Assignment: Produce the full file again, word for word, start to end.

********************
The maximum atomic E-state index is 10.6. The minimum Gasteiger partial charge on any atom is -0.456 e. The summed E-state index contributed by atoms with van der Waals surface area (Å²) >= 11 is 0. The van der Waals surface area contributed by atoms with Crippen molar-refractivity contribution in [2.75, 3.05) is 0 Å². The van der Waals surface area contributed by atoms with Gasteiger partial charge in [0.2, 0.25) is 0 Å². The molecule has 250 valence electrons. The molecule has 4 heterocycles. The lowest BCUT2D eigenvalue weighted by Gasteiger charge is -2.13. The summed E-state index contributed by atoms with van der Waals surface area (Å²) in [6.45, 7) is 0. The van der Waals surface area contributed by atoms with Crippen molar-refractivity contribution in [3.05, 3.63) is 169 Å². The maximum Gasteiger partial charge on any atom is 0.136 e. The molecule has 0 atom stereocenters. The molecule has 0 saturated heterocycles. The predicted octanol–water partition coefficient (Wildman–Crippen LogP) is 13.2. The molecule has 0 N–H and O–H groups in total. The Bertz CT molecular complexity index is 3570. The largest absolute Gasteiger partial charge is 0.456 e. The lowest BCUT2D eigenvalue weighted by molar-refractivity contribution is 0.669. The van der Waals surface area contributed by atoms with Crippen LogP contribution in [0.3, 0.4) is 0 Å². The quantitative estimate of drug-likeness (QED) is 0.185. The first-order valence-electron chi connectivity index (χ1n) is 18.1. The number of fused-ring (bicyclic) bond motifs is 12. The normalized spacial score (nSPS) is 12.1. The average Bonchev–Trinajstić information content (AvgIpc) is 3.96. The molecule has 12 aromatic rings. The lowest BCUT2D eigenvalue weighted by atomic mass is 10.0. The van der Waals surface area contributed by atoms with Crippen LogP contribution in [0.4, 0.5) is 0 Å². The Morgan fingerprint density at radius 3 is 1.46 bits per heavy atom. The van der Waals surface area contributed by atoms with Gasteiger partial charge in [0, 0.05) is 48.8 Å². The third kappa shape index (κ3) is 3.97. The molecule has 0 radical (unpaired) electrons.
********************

The maximum atomic E-state index is 10.6. The minimum Gasteiger partial charge on any atom is -0.456 e. The summed E-state index contributed by atoms with van der Waals surface area (Å²) >= 11 is 0. The van der Waals surface area contributed by atoms with Crippen molar-refractivity contribution in [2.75, 3.05) is 0 Å². The van der Waals surface area contributed by atoms with Gasteiger partial charge in [0.2, 0.25) is 0 Å². The molecule has 250 valence electrons. The molecule has 4 heterocycles. The lowest BCUT2D eigenvalue weighted by Gasteiger charge is -2.13. The summed E-state index contributed by atoms with van der Waals surface area (Å²) in [6.45, 7) is 0. The van der Waals surface area contributed by atoms with Crippen molar-refractivity contribution in [3.05, 3.63) is 169 Å². The maximum Gasteiger partial charge on any atom is 0.136 e. The molecule has 0 atom stereocenters. The molecule has 0 saturated heterocycles. The predicted octanol–water partition coefficient (Wildman–Crippen LogP) is 13.2. The molecule has 0 N–H and O–H groups in total. The Bertz CT molecular complexity index is 3570. The largest absolute Gasteiger partial charge is 0.456 e. The lowest BCUT2D eigenvalue weighted by molar-refractivity contribution is 0.669. The van der Waals surface area contributed by atoms with Crippen LogP contribution in [0.3, 0.4) is 0 Å². The quantitative estimate of drug-likeness (QED) is 0.185. The first-order valence-electron chi connectivity index (χ1n) is 18.1. The number of fused-ring (bicyclic) bond motifs is 12. The normalized spacial score (nSPS) is 12.1. The average Bonchev–Trinajstić information content (AvgIpc) is 3.96. The molecule has 12 aromatic rings. The lowest BCUT2D eigenvalue weighted by atomic mass is 10.0. The van der Waals surface area contributed by atoms with Crippen LogP contribution in [0.4, 0.5) is 0 Å². The Morgan fingerprint density at radius 3 is 1.46 bits per heavy atom. The van der Waals surface area contributed by atoms with Gasteiger partial charge in [0, 0.05) is 48.8 Å². The third kappa shape index (κ3) is 3.97. The molecule has 0 radical (unpaired) electrons.